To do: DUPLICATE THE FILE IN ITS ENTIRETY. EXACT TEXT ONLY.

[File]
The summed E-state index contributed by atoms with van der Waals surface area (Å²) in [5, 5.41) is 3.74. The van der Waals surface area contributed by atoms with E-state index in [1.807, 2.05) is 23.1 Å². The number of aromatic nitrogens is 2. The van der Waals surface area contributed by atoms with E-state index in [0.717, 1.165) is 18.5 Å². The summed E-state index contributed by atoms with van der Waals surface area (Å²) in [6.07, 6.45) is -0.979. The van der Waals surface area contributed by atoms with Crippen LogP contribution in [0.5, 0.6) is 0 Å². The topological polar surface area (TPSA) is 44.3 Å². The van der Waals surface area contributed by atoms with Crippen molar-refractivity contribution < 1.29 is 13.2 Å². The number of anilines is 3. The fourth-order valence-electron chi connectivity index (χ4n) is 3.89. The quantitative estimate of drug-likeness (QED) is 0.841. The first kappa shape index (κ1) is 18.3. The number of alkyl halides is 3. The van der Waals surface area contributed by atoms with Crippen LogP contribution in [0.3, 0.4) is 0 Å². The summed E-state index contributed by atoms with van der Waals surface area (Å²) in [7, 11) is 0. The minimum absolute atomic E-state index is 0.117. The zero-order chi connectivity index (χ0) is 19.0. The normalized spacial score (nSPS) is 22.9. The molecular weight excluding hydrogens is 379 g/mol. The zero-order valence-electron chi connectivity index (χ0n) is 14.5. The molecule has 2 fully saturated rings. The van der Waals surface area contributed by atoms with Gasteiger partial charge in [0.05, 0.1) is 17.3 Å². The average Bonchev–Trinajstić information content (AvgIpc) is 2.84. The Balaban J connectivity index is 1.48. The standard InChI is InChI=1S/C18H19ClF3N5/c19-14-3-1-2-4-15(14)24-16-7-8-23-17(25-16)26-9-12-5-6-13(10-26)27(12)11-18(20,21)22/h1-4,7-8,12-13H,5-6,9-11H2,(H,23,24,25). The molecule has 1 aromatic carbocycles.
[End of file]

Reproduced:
The summed E-state index contributed by atoms with van der Waals surface area (Å²) in [5, 5.41) is 3.74. The van der Waals surface area contributed by atoms with E-state index in [1.807, 2.05) is 23.1 Å². The number of aromatic nitrogens is 2. The van der Waals surface area contributed by atoms with E-state index in [0.717, 1.165) is 18.5 Å². The summed E-state index contributed by atoms with van der Waals surface area (Å²) in [6.07, 6.45) is -0.979. The van der Waals surface area contributed by atoms with Crippen LogP contribution in [0.5, 0.6) is 0 Å². The topological polar surface area (TPSA) is 44.3 Å². The van der Waals surface area contributed by atoms with Crippen molar-refractivity contribution < 1.29 is 13.2 Å². The number of anilines is 3. The fourth-order valence-electron chi connectivity index (χ4n) is 3.89. The quantitative estimate of drug-likeness (QED) is 0.841. The first kappa shape index (κ1) is 18.3. The number of alkyl halides is 3. The van der Waals surface area contributed by atoms with Crippen LogP contribution in [0.3, 0.4) is 0 Å². The summed E-state index contributed by atoms with van der Waals surface area (Å²) in [7, 11) is 0. The minimum absolute atomic E-state index is 0.117. The zero-order chi connectivity index (χ0) is 19.0. The normalized spacial score (nSPS) is 22.9. The molecular weight excluding hydrogens is 379 g/mol. The zero-order valence-electron chi connectivity index (χ0n) is 14.5. The molecule has 2 fully saturated rings. The van der Waals surface area contributed by atoms with Gasteiger partial charge in [0.05, 0.1) is 17.3 Å². The average Bonchev–Trinajstić information content (AvgIpc) is 2.84. The Balaban J connectivity index is 1.48. The standard InChI is InChI=1S/C18H19ClF3N5/c19-14-3-1-2-4-15(14)24-16-7-8-23-17(25-16)26-9-12-5-6-13(10-26)27(12)11-18(20,21)22/h1-4,7-8,12-13H,5-6,9-11H2,(H,23,24,25). The molecule has 1 aromatic carbocycles.